The state commission that’s creating safety standards for fracking raced through 48 rules Wednesday under a legislative deadline to prepare North Carolina for shale gas exploration by next spring.
The Energy & Mining commission, charged with developing the rules, is stacked with industry pro-fracking members and it's pretty clear that the intent is just to get some rules in place that the industry will accept so that we can get on with poisoning the environment.
Their most recent meeting made that abundantly clear:
The Cautionary Tales of Fracked Communities is a nationwide tour that is coming to North Carolina to help you in your fight. During the panel you will hear from those who are living with gas development everyday, and more importantly they will talk about how they are fighting back.
Speakers will include Karen Freudian, a grassroots activist from Kutztown Pa who has successfully helped fight against gas development in her community, with a major victory this past year by getting the PA Democratic party to add a Fracking Moratorium to their party platform. Also speaking will be Jill Wiener- Small business owner turned activist from New York who has been leading the charge to keep fracking out of New York. We will also be hearing from Robert Nehman a father from Iowa whose life was turned upside down after frac sand mining came to his town.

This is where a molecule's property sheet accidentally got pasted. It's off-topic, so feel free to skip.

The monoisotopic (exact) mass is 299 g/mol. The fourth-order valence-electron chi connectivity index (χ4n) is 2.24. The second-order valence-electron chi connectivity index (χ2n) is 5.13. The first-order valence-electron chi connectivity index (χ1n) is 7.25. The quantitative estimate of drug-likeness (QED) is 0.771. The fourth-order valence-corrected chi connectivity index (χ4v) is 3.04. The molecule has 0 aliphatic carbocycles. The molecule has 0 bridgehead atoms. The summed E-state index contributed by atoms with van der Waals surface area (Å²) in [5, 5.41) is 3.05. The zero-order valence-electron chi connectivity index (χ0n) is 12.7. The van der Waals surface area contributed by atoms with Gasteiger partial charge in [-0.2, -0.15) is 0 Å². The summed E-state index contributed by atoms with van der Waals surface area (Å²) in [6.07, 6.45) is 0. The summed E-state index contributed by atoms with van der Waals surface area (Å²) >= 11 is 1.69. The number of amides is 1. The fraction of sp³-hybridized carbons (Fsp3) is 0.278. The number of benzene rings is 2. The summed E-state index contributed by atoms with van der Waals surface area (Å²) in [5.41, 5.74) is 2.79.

Where and when: UU Church of Charlotte 234 N Sharon Amity Rd, Charlotte, NC 28211
Starting at 6:30
Submitted by Vicki Boyer on Sun, 03/23/2014 - 1:56pm
It is time to call for a moratorium on fracking in North Carolina.
Currently, we can expect permits for fracking to begin to be issued in March of 2015. This came out of legislation in the last session of the General Assembly, over the objection of many environmentalists.
But now the environmentalists have a more immediate example of regulations gone awry in Duke Energy’s coal ash ponds and their many leaks into our waterways and rivers. No one know how long it will take to actually remove the contaminants from waters and stream beds, or if that can be done. No one really knows if these spills will seep into our ground waters and acquifers. We do know that poor regulations, and specific legislation to limit those regulations, allowed this to happen.
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